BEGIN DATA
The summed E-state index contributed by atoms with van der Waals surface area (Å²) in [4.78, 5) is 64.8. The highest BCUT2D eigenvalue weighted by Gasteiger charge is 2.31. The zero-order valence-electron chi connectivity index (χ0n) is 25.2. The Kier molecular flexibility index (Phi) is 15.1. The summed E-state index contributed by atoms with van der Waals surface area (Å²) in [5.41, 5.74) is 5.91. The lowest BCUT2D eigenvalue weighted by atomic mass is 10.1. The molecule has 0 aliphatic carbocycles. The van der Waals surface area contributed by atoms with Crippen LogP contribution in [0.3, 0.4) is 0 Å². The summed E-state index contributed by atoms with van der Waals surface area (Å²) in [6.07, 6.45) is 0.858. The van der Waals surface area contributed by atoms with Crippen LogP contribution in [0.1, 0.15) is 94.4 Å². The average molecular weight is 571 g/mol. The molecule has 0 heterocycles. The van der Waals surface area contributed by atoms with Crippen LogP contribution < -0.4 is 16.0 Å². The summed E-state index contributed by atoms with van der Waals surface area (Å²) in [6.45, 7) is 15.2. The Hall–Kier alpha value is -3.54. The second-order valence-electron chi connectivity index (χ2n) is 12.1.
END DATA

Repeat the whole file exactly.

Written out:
The summed E-state index contributed by atoms with van der Waals surface area (Å²) in [4.78, 5) is 64.8. The highest BCUT2D eigenvalue weighted by Gasteiger charge is 2.31. The zero-order valence-electron chi connectivity index (χ0n) is 25.2. The Kier molecular flexibility index (Phi) is 15.1. The summed E-state index contributed by atoms with van der Waals surface area (Å²) in [5.41, 5.74) is 5.91. The lowest BCUT2D eigenvalue weighted by atomic mass is 10.1. The molecule has 0 aliphatic carbocycles. The van der Waals surface area contributed by atoms with Crippen LogP contribution in [0.3, 0.4) is 0 Å². The summed E-state index contributed by atoms with van der Waals surface area (Å²) in [6.07, 6.45) is 0.858. The van der Waals surface area contributed by atoms with Crippen LogP contribution in [0.1, 0.15) is 94.4 Å². The average molecular weight is 571 g/mol. The molecule has 0 heterocycles. The van der Waals surface area contributed by atoms with Crippen LogP contribution < -0.4 is 16.0 Å². The summed E-state index contributed by atoms with van der Waals surface area (Å²) in [6.45, 7) is 15.2. The Hall–Kier alpha value is -3.54. The second-order valence-electron chi connectivity index (χ2n) is 12.1.